Green around the gills describes someone who looks ill, especially someone who looks nauseated. Someone who looks green around the gills usually looks pale and may be perspiring. An alternative idiom is green about the gills. Both green around the gills and green about the gills mean the same thing, though the preposition around is used much more frequently. The origin of this idiom is lost, though it seems to have appeared in the mid-1800s. Fish gills are normally red. Presumably, a fish with green gills is a sick fish.
But as world markets are stalked by extreme volatility, the well-fed wealth managers are looking quite green around the gills. (The Financial Times)
Politics, crime and everything else combines to leave us all feeling a little green around the gills most of the time. (The South African)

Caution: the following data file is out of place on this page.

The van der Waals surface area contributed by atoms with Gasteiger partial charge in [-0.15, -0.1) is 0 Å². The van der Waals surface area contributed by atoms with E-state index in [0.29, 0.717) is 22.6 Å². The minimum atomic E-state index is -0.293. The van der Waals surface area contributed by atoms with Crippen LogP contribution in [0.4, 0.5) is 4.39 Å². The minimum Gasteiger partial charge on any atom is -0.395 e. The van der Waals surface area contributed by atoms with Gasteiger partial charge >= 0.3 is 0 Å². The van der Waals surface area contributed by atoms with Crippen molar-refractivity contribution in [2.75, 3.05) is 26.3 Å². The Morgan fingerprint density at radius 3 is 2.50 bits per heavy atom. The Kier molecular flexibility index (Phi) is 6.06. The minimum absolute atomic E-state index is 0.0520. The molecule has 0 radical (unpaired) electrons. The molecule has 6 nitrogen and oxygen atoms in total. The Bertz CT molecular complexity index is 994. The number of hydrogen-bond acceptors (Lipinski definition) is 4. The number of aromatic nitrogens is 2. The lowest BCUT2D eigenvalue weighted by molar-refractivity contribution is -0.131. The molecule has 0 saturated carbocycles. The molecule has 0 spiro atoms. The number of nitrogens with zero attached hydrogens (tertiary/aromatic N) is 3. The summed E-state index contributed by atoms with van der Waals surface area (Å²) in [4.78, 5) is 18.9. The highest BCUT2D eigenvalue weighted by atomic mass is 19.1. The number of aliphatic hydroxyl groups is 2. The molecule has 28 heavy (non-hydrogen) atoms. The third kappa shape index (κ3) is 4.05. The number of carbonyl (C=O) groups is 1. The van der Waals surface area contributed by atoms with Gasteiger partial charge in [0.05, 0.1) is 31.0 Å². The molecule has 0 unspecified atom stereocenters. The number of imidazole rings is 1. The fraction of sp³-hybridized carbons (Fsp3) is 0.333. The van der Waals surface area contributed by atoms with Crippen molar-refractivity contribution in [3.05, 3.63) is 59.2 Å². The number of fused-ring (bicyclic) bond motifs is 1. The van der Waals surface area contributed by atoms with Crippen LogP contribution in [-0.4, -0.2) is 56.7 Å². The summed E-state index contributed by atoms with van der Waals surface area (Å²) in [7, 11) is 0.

Some whites have achieved that delicate balance between purity, minerality and freshness, while others are a little green around the gills. Most will be ready to drink young. (The Independent)
Still, she must have been feeling a little green around the gills about her closely watched but increasingly doomed campaign against the well-liked, three-term Republican incumbent, Mike Enzi. (The Los Angeles Times)
Di Natale, sans black turtleneck, was green about the gills after having to side with the government to knock off his party’s own same-sex marriage debate because of, you know, politics. (The Australian Financial Review)
Last year, a photo went viral online of a young boy in a festival crowd, looking rather green about the gills when faced with a naked reveller at a rather unfortunate angle. (The Irish Times)
But sometimes the unintended consequences of going green turn out to mean green about the gills. (The Vancouver Sun)